Summit News

Manhattan buyers seek comfort over prestige

NEW YORK (Reuters) - Scorched by a real estate crash, New York buyers are finally returning, but this time they want a comfortable home rather than a quick flip.

And like never before, they don’t want anyone to know what they are buying.

“People are now looking at things in a different way,” Pam Liebman, president of Realogy Corp’s Corcoran Group unit, said on Monday at the Reuters Global Real Estate and Infrastructure Summit in New York.

Buyers are now asking themselves what would make them happy, said Liebman, whose company is the largest residential real estate company in New York City. “It’s not an investment; it’s not a flip. It’s much more a traditional investment than a flip.”

Liebman said that state of normalcy is far from normal in a city marked by booms and busts in its property market.

She said she expected to see prices slowly rise as the economy gets stronger.

New York's real estate market followed the rest of the U.S. housing market into a deep swoon after the collapse of the Lehman Brothers LEHMQ.PK investment bank in late 2008. That abruptly ended an era marked by aggressive bidding wars and of foreign buyers scooping up large chunks of apartment buildings.

Driving part of the change was a new caution among buyers as well as lenders, which still are very reluctant to loan money and want 30 percent down.

“Buyers are still struggling to get jumbo loans,” or those for more than about $730,000 in New York, Liebman said. “We’ve been meeting with a lot of the big banks to say ‘what’s going on?’”

While just a few years ago New York buyers flaunted their purchases and launched into price wars for multimillion trophy apartments with the best views of Central Park, they now have modest tastes.

“They do their homework and don’t overextend themselves,” said Liebman.

One of the biggest changes: In response to an era of frantic real estate blogging and tabloid coverage of megadeals for property, buyers are demanding that brokers keep mum about the transactions they handle.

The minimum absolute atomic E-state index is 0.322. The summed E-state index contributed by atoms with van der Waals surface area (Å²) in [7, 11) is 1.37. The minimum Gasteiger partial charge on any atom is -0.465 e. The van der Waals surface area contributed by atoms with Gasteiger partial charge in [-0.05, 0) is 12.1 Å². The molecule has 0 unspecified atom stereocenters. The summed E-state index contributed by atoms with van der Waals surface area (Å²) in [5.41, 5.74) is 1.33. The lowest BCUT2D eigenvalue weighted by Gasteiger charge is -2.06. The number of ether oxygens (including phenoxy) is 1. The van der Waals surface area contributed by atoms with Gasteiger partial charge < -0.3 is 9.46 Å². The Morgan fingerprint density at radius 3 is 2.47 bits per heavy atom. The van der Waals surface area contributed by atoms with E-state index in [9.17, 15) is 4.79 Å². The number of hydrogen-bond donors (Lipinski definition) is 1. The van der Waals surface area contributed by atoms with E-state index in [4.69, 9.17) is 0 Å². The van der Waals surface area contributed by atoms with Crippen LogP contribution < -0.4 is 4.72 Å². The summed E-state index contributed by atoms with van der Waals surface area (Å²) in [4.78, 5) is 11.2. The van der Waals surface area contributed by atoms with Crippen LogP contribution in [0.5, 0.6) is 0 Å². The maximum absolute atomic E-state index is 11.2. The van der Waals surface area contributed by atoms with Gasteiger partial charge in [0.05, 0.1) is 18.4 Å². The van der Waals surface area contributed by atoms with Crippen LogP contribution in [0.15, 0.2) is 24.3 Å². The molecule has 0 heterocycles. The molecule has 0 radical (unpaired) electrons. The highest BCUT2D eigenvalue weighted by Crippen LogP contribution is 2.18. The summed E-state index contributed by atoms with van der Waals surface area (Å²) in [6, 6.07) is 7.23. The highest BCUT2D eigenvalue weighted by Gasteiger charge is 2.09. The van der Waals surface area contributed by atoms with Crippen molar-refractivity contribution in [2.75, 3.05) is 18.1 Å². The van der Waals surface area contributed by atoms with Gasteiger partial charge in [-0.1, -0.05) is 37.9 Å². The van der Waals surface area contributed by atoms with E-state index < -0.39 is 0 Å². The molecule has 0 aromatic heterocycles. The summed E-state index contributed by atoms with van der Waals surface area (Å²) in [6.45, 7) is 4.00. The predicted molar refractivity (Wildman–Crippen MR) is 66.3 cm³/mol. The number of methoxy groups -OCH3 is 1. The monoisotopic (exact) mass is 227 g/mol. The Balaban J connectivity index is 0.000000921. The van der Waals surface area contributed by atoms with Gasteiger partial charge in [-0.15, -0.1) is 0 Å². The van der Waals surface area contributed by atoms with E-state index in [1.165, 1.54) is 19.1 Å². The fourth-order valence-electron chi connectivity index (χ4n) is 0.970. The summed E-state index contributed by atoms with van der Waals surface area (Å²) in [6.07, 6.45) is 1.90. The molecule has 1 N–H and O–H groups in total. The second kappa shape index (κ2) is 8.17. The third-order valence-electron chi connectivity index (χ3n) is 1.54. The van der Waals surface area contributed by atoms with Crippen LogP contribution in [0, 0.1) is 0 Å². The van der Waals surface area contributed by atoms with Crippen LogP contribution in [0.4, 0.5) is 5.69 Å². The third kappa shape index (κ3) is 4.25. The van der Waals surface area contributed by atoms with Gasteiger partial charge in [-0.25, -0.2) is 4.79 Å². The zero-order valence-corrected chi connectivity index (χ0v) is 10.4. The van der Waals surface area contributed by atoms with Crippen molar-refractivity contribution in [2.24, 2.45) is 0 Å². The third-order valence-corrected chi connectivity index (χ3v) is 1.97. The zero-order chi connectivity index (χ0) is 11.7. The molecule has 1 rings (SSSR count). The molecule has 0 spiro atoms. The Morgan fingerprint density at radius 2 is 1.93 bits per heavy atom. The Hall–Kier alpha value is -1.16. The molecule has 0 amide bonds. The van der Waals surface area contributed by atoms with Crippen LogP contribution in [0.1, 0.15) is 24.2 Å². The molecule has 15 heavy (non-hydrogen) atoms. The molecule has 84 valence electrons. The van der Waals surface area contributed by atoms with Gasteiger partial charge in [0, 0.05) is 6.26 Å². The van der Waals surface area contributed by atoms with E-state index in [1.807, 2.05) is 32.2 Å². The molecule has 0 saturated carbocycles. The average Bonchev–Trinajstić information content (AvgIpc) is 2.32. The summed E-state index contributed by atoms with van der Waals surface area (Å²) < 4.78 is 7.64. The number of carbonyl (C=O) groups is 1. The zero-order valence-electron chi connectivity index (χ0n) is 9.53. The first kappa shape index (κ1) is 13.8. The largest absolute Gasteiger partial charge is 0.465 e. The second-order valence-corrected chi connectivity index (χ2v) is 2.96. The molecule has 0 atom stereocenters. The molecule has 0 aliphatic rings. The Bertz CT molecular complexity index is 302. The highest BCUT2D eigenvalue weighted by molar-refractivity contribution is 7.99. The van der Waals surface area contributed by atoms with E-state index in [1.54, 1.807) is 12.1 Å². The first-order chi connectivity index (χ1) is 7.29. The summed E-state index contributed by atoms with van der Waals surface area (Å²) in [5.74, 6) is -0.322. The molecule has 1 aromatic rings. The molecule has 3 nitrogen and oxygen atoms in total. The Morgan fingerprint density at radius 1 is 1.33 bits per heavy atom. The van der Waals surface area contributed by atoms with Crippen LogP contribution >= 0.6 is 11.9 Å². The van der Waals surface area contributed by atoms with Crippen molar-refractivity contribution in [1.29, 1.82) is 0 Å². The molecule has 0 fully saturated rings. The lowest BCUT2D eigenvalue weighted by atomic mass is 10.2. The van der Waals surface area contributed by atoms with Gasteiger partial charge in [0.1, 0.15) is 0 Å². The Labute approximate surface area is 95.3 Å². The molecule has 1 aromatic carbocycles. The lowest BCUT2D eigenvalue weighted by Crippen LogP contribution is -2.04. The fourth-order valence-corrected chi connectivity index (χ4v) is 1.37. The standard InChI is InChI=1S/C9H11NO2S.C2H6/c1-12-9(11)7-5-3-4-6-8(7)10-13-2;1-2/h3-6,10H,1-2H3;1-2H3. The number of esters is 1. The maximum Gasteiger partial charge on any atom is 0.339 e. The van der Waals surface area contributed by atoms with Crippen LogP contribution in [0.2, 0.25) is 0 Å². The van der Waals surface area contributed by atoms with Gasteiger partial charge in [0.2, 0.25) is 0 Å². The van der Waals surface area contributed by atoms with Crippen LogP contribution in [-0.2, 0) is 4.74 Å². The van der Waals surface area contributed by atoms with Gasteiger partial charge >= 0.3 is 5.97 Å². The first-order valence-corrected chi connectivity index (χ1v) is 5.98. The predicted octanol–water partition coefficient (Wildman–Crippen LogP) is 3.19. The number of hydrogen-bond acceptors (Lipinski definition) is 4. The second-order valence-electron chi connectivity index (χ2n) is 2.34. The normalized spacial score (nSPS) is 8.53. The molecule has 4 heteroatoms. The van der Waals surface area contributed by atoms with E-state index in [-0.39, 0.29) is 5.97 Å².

“People don’t want others to know what they’re doing,” said Liebman. “I think they want to flaunt it less because of the (economic) environment ... The amount of confidentiality agreements is through the roof.”

Buyers have come roaring back to New York’s preferred luxury vacation market in the Hamptons, a few hours drive from New York, Liebman said. Sales of beach property, which plummeted by about 65 percent immediately after Lehman’s collapse, have picked up dramatically.

“In the second part of 2009, we had an unbelievable selling season,” she said. “It was the best December in our (six-year) history.”

Liebman said buyers have increased their offers, and sellers have been more reasonable about what they expect for their properties.

“There’s a lot of pent-up demand, which really drove buying out there,” she said. “If you want to live here, unless you’ve bought at real peaks of the market, (you will) do very well.”

Liebman lives in New Jersey.

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Reporting by Tom Hals, Chelsea Emery and Helen Chernikoff; Editing by Lisa Von Ahn